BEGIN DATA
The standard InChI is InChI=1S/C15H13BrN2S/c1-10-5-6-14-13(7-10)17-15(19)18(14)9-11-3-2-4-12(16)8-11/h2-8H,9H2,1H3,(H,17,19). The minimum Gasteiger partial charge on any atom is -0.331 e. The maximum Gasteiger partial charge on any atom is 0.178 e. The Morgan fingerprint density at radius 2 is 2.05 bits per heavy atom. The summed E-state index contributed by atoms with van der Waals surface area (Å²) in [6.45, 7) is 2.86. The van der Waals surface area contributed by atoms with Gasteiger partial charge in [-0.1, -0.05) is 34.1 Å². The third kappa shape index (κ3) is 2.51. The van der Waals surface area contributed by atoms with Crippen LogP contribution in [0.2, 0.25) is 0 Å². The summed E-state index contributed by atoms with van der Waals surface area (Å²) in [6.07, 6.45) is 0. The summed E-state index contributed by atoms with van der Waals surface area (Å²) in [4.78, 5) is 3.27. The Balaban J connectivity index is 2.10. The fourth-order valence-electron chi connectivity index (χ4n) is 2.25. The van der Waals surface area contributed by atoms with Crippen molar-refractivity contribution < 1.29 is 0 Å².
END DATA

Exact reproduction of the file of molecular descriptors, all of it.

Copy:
The standard InChI is InChI=1S/C15H13BrN2S/c1-10-5-6-14-13(7-10)17-15(19)18(14)9-11-3-2-4-12(16)8-11/h2-8H,9H2,1H3,(H,17,19). The minimum Gasteiger partial charge on any atom is -0.331 e. The maximum Gasteiger partial charge on any atom is 0.178 e. The Morgan fingerprint density at radius 2 is 2.05 bits per heavy atom. The summed E-state index contributed by atoms with van der Waals surface area (Å²) in [6.45, 7) is 2.86. The van der Waals surface area contributed by atoms with Gasteiger partial charge in [-0.1, -0.05) is 34.1 Å². The third kappa shape index (κ3) is 2.51. The van der Waals surface area contributed by atoms with Crippen LogP contribution in [0.2, 0.25) is 0 Å². The summed E-state index contributed by atoms with van der Waals surface area (Å²) in [6.07, 6.45) is 0. The summed E-state index contributed by atoms with van der Waals surface area (Å²) in [4.78, 5) is 3.27. The Balaban J connectivity index is 2.10. The fourth-order valence-electron chi connectivity index (χ4n) is 2.25. The van der Waals surface area contributed by atoms with Crippen molar-refractivity contribution < 1.29 is 0 Å².